PMD riders turning to MPs for help
Nee Soon GRC MPs K. Shanmugam and Louis Ng meet with residents to discuss concerns regarding ban
Like a bolt out of the blue, an e-scooter ban on footpaths here was announced in Parliament on Monday and kicked in the very next day.
The move was necessary to make pedestrians feel safe again, Senior Minister of State Lam Pin Min told Parliament, but it left the 100,000-strong personal mobility devices (PMDs) community, especially those who depend on them to make a living, dead in their tracks.
While there may be those who have stopped riding their e-scooter on pavements, some have chosen to disregard the new rule, while others have turned to their MPs for help.
As of 5pm yesterday, the Land Transport Authority has issued over 360 warnings since the ban.
Users have also tried to circumvent the ban by riding on the grass verges next to footpaths, but the National Parks Board warned that this could lead to a fine of up to $5,000.
On Tuesday evening, about 30 PMD riders gathered at Home Affairs and Law Minister K. Shanmugam's Meet-the-People Session (MPS) in Yishun to express their concerns regarding the ban.
The Nee Soon GRC MP said on Facebook yesterday that he met with three of them in his branch office and asked to meet the others in an open area outside.
"I said we understood their position, but I would also convey their views to (the Ministry of Transport), and to Cabinet.
"The riders were appreciative. It was a good, civil meeting. I also told them that I will call for another meeting," he wrote.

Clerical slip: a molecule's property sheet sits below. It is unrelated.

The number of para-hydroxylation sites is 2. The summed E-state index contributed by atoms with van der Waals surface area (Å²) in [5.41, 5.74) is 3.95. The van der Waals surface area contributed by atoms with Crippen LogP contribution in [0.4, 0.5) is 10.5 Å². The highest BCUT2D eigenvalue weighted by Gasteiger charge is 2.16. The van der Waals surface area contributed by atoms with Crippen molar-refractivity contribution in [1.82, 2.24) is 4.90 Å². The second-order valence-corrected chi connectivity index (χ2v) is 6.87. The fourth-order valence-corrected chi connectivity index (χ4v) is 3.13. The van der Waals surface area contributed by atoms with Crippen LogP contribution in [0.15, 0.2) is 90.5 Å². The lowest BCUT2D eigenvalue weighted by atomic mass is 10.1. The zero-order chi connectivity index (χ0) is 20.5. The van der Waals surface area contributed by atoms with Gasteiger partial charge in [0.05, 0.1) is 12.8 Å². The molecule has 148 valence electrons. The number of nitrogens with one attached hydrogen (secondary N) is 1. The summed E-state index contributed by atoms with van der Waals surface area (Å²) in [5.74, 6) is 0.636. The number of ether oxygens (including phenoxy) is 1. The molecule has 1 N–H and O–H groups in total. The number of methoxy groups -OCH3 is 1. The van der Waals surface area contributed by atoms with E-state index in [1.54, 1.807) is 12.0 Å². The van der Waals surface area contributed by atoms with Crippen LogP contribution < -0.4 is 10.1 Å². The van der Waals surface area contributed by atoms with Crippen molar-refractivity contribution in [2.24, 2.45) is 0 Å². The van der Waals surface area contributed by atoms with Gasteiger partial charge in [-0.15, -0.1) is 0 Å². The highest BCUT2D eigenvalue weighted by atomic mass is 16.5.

Fellow Nee Soon GRC MP Louis Ng told The New Paper about 10 residents had e-mailed him directly or came to his MPS on Monday for help after he made a Facebook post asking Nee Soon East residents affected by the ban to reach out.
Ms Lee Bee Wah, also a Nee Soon GRC MP, made a similar appeal on Facebook.
Mr Ng said he is looking into providing interim financial assistance to food delivery PMD riders from needy families.
The money will come from an existing welfare fund raised through private donations.
Ms Lee said she is talking to delivery riders and parents who use PMDs to take their children to school about how they can switch to other modes of transport or use the cycling path network in Yishun.
"Where necessary, I will supplement it with community resources, for example, helping to buy bicycles, or financial help," she told TNP.
On Monday, Dr Lam said the Government is working with the three major food delivery companies - GrabFood, Foodpanda and Deliveroo - to convert PMD delivery personnel to use motorcycles or bicycles.
Noting that less than 30 per cent of food deliveries are made using PMDs, Dr Lam said the authorities will work with the companies and Workforce Singapore to assist those unable to convert to another transport mode to find alternative jobs.
Grab was hit hardest by the ban as most of the 7,000 food delivery PMD riders here are believed to be working for it. It plans to engage the Government on possibly allowing those who have displayed responsible riding behaviour to continue using e-scooters on footpaths under certain conditions for delivery.
Transport economist Walter Theseira said helping affected riders find new jobs is crucial.
"Gig economy industries have provided a lot of income for more economically marginalised Singaporeans," the Nominated MP said.
"If we take it away like this, we have to figure out how to get them employment."
He also suggested extending the early disposal incentive scheme to compliant PMDs, as there may not be much value for some riders to own them now.
The $100 incentive is offered only to owners of registered, non-UL2272 certified PMDs who hand over their devices before the year end.
The PMD issue was not something the Government can simply enforce its way out of, the associate professor said.
"If we have a policy and lots of people flout it every day, what does it say about the rule of law? You can't really let it go on."